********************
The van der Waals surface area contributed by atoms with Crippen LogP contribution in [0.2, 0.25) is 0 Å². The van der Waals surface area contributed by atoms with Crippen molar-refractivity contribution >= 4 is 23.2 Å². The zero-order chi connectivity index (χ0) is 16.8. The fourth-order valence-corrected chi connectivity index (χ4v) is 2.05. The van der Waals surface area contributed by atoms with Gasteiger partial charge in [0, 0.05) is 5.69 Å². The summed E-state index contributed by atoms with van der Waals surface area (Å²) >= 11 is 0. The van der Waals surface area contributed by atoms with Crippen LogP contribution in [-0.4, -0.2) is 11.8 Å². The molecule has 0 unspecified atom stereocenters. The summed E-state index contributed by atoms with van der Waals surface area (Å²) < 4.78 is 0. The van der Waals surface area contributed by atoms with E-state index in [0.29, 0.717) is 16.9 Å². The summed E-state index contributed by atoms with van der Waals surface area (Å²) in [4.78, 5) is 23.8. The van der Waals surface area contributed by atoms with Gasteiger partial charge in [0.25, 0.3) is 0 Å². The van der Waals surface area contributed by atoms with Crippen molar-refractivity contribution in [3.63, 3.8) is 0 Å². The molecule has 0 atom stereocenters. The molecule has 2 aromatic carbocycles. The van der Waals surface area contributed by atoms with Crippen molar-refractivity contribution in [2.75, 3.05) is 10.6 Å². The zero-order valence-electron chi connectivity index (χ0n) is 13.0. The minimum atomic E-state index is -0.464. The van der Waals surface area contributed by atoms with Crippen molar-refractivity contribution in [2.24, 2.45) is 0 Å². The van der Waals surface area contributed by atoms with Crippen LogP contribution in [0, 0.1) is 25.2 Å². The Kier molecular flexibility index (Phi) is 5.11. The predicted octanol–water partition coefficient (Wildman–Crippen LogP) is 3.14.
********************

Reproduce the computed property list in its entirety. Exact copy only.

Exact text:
The van der Waals surface area contributed by atoms with Crippen LogP contribution in [0.2, 0.25) is 0 Å². The van der Waals surface area contributed by atoms with Crippen molar-refractivity contribution >= 4 is 23.2 Å². The zero-order chi connectivity index (χ0) is 16.8. The fourth-order valence-corrected chi connectivity index (χ4v) is 2.05. The van der Waals surface area contributed by atoms with Gasteiger partial charge in [0, 0.05) is 5.69 Å². The summed E-state index contributed by atoms with van der Waals surface area (Å²) >= 11 is 0. The van der Waals surface area contributed by atoms with Crippen LogP contribution in [-0.4, -0.2) is 11.8 Å². The molecule has 0 unspecified atom stereocenters. The summed E-state index contributed by atoms with van der Waals surface area (Å²) < 4.78 is 0. The van der Waals surface area contributed by atoms with E-state index in [0.29, 0.717) is 16.9 Å². The summed E-state index contributed by atoms with van der Waals surface area (Å²) in [4.78, 5) is 23.8. The van der Waals surface area contributed by atoms with Gasteiger partial charge in [0.25, 0.3) is 0 Å². The van der Waals surface area contributed by atoms with Crippen molar-refractivity contribution in [3.63, 3.8) is 0 Å². The molecule has 0 atom stereocenters. The molecule has 2 aromatic carbocycles. The van der Waals surface area contributed by atoms with Crippen molar-refractivity contribution in [2.75, 3.05) is 10.6 Å². The zero-order valence-electron chi connectivity index (χ0n) is 13.0. The minimum atomic E-state index is -0.464. The van der Waals surface area contributed by atoms with Crippen molar-refractivity contribution in [2.24, 2.45) is 0 Å². The van der Waals surface area contributed by atoms with Crippen LogP contribution in [0, 0.1) is 25.2 Å². The Kier molecular flexibility index (Phi) is 5.11. The predicted octanol–water partition coefficient (Wildman–Crippen LogP) is 3.14.